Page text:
Ushering in a New Era of Hyperspectral Remote Sensing

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Hyperspectral remote sensing can advance the study of agricultural crops and inform decision making on issues of food and water security. Spaceborne hyperspectral data have recently become more widely available with the launch of two new instruments: German DESIS (Deutsches Zentrum für Luft- und Raumfahrt [DLR] Earth Sensing Imaging Spectrometer) and Italian PRISMA (PRecursore IperSpettrale della Missione Applicativa). Advances in cloud computing and machine learning/deep learning (ML/DL) processing enable analysis of these massive hyperspectral datasets over global extents and decadal timespans. However, ML/DL classification is dependent on the existence and accessibility of high-quality reference datasets. To create comprehensive datasets for training, testing, and validating ML/DL classification algorithms, USGS researchers are compiling a Global Hyperspectral Imaging Spectral-library of Agricultural crops (GHISA). GHISA consists of spectral signatures of major crops of the world, including wheat, rice, corn, soybeans, barley, and cotton, acquired across a variety of sensors, vegetation developmental stages, and growing conditions. 

GHISA can be used to classify crop types and their growth stages, estimate crop characteristics, and assess the relative advantages of different sensors for agricultural research. To avoid the curse of high data dimensionality, in which the number of bands is potentially close to or greater than the number of observations, GHISA can also be used to identify optimal hyperspectral narrow bands (OHNBs), which can inform band selection in future missions such as National Air and Space Administration’s Surface Biology and Geology satellite or Landsat Next. Hyperspectral vegetation indices (HVIs) using OHNBs can enable estimation of various crop biophysical and biochemical characteristics like pigment content, plant stress, and plant biomass/yield. See the GHISA website for details on this research. GHISA datasets are currently available for the conterminous U.S., Central Asia, and the Central Valley in California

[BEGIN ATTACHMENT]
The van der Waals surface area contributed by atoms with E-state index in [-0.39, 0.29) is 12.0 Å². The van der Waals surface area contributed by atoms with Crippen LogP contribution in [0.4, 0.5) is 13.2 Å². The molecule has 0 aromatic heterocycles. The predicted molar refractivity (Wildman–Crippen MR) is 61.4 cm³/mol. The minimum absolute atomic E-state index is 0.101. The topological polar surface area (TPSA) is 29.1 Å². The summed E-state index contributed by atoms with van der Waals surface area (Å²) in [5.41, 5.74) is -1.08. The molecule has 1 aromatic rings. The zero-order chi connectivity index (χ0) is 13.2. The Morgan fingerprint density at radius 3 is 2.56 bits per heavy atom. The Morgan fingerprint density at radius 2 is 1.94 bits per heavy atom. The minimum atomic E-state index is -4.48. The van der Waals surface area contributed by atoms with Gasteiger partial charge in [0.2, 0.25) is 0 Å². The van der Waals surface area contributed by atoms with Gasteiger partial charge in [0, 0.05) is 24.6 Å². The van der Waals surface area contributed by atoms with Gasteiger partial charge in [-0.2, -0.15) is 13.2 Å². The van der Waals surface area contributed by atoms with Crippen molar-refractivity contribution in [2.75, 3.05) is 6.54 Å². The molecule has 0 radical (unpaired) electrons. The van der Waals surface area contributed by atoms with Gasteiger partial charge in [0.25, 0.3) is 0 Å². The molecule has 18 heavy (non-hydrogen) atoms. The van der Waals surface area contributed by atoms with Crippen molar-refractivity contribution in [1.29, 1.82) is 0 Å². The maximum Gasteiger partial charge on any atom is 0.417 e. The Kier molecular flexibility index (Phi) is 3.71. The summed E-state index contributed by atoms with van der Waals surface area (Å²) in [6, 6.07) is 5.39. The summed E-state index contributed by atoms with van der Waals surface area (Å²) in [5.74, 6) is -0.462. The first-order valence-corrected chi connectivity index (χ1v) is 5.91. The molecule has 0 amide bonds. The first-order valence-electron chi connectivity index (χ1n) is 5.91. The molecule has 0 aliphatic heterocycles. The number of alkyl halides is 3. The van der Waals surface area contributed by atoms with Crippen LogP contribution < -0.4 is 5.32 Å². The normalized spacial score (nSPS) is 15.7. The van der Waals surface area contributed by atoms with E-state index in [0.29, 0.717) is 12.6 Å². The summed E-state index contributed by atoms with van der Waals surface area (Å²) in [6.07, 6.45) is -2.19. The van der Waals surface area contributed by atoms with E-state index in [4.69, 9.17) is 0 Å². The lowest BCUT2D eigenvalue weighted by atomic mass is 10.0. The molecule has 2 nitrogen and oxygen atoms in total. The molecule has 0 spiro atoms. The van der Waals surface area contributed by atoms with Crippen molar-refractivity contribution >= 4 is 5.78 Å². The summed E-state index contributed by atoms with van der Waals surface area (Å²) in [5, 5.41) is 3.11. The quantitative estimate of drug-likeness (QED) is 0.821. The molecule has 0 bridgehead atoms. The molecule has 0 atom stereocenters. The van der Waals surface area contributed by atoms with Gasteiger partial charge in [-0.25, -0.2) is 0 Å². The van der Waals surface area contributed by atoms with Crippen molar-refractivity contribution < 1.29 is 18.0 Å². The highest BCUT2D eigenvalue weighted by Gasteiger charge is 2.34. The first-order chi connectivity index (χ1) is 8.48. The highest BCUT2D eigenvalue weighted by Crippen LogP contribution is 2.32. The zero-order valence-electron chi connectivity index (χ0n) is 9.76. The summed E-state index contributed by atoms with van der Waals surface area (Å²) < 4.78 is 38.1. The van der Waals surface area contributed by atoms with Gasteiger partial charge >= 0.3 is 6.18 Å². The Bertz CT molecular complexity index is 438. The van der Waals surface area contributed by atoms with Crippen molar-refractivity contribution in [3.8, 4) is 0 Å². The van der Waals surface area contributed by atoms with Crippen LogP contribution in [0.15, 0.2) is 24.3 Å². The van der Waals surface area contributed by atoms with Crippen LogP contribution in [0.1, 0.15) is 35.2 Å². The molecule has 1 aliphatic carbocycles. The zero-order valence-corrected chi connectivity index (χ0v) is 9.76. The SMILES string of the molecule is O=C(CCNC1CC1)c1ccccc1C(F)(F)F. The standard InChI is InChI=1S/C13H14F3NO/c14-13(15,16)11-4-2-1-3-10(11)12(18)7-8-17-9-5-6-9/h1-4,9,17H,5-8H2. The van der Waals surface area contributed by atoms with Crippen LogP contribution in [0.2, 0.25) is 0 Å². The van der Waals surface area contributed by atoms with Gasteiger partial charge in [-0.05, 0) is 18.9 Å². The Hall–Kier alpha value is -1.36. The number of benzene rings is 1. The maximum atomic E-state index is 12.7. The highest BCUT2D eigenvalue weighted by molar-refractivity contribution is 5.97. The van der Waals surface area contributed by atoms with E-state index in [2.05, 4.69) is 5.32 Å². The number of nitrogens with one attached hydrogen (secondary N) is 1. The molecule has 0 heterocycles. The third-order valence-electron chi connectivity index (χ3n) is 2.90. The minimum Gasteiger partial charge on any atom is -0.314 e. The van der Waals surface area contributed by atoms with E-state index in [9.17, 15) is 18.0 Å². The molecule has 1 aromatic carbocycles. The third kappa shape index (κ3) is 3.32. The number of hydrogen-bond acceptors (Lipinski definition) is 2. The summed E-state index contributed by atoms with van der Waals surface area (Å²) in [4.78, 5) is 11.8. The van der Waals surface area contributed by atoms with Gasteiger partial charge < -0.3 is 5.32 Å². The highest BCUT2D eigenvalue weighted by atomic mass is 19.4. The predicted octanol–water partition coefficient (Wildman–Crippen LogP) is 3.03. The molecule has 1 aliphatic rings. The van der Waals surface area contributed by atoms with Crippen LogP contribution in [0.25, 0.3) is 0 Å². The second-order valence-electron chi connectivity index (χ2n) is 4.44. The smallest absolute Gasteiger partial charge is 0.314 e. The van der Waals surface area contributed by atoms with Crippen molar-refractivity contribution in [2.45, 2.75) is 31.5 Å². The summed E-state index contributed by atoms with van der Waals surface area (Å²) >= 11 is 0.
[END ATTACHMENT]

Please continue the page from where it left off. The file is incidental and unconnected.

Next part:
Spectral libraries of study crops. A) Spectra from Deutsches Zentrum für Luft- und Raumfahrt (DLR) Earth Sensing Imaging Spectrometer (DESIS), acquired in June; b) spectra from PRecursore IperSpettrale della Missione Applicativa (PRISMA), acquired in June; and c) DESIS spectra acquired in August. All spectra are averaged by crop type; the number of spectra (N) used to calculate the average is the same for all three plots. The associated manuscript is available here.

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Author Name
Itiya Aneece; Prasad Thenkabail; Pardhasaradhi Teluguntla; Adam Oliphant; Daniel Foley; Richard McCormick
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